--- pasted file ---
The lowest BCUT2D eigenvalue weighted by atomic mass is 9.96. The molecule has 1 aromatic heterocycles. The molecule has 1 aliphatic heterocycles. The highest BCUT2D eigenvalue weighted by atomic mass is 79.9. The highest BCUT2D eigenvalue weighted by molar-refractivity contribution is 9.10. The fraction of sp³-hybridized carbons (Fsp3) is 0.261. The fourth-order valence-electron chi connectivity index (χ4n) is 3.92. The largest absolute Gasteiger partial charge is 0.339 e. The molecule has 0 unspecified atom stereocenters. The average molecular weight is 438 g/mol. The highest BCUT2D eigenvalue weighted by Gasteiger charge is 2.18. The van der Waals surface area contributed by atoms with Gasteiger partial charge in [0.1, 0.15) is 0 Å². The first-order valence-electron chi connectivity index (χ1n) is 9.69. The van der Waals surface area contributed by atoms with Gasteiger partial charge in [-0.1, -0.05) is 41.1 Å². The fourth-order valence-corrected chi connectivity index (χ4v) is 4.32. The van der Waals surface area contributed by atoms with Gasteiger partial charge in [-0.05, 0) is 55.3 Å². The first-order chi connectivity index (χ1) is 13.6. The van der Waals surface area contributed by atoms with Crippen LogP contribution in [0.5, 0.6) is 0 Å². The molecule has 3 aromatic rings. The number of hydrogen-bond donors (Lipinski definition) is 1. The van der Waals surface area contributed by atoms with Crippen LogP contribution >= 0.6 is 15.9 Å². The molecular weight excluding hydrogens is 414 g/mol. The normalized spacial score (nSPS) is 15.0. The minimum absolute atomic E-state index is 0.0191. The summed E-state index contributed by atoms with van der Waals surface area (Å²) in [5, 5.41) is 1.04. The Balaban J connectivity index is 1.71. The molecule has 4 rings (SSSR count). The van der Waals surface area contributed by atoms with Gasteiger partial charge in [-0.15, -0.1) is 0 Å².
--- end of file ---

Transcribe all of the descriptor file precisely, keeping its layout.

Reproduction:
The lowest BCUT2D eigenvalue weighted by atomic mass is 9.96. The molecule has 1 aromatic heterocycles. The molecule has 1 aliphatic heterocycles. The highest BCUT2D eigenvalue weighted by atomic mass is 79.9. The highest BCUT2D eigenvalue weighted by molar-refractivity contribution is 9.10. The fraction of sp³-hybridized carbons (Fsp3) is 0.261. The fourth-order valence-electron chi connectivity index (χ4n) is 3.92. The largest absolute Gasteiger partial charge is 0.339 e. The molecule has 0 unspecified atom stereocenters. The average molecular weight is 438 g/mol. The highest BCUT2D eigenvalue weighted by Gasteiger charge is 2.18. The van der Waals surface area contributed by atoms with Gasteiger partial charge in [0.1, 0.15) is 0 Å². The first-order valence-electron chi connectivity index (χ1n) is 9.69. The van der Waals surface area contributed by atoms with Gasteiger partial charge in [-0.1, -0.05) is 41.1 Å². The fourth-order valence-corrected chi connectivity index (χ4v) is 4.32. The van der Waals surface area contributed by atoms with Gasteiger partial charge in [-0.05, 0) is 55.3 Å². The first-order chi connectivity index (χ1) is 13.6. The van der Waals surface area contributed by atoms with Crippen LogP contribution in [0.5, 0.6) is 0 Å². The molecule has 3 aromatic rings. The number of hydrogen-bond donors (Lipinski definition) is 1. The van der Waals surface area contributed by atoms with Crippen LogP contribution >= 0.6 is 15.9 Å². The molecular weight excluding hydrogens is 414 g/mol. The normalized spacial score (nSPS) is 15.0. The minimum absolute atomic E-state index is 0.0191. The summed E-state index contributed by atoms with van der Waals surface area (Å²) in [5, 5.41) is 1.04. The Balaban J connectivity index is 1.71. The molecule has 4 rings (SSSR count). The van der Waals surface area contributed by atoms with Gasteiger partial charge in [-0.15, -0.1) is 0 Å².